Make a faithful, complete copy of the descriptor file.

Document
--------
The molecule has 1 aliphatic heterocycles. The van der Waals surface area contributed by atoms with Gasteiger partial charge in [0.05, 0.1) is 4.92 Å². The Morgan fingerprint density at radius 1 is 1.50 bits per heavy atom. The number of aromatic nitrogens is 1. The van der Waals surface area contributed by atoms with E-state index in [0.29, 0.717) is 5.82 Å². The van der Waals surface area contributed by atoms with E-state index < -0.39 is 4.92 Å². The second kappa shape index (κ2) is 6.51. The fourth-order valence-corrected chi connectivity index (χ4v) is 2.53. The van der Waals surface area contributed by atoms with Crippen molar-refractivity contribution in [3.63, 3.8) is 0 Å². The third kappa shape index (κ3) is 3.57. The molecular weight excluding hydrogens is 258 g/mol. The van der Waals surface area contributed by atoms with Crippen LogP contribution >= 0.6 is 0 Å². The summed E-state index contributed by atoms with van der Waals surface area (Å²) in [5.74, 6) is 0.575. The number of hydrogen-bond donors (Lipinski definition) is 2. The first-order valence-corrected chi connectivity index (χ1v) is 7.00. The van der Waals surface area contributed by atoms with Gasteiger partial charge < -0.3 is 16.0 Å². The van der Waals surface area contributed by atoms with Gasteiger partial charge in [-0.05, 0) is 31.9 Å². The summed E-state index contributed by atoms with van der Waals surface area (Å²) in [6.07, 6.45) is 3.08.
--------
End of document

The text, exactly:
The molecule has 1 aliphatic heterocycles. The van der Waals surface area contributed by atoms with Gasteiger partial charge in [0.05, 0.1) is 4.92 Å². The Morgan fingerprint density at radius 1 is 1.50 bits per heavy atom. The number of aromatic nitrogens is 1. The van der Waals surface area contributed by atoms with E-state index in [0.29, 0.717) is 5.82 Å². The van der Waals surface area contributed by atoms with E-state index < -0.39 is 4.92 Å². The second kappa shape index (κ2) is 6.51. The fourth-order valence-corrected chi connectivity index (χ4v) is 2.53. The van der Waals surface area contributed by atoms with Crippen molar-refractivity contribution in [3.63, 3.8) is 0 Å². The third kappa shape index (κ3) is 3.57. The molecular weight excluding hydrogens is 258 g/mol. The van der Waals surface area contributed by atoms with Crippen LogP contribution >= 0.6 is 0 Å². The summed E-state index contributed by atoms with van der Waals surface area (Å²) in [5.74, 6) is 0.575. The number of hydrogen-bond donors (Lipinski definition) is 2. The first-order valence-corrected chi connectivity index (χ1v) is 7.00. The van der Waals surface area contributed by atoms with Gasteiger partial charge < -0.3 is 16.0 Å². The van der Waals surface area contributed by atoms with Gasteiger partial charge in [-0.05, 0) is 31.9 Å². The summed E-state index contributed by atoms with van der Waals surface area (Å²) in [6.07, 6.45) is 3.08.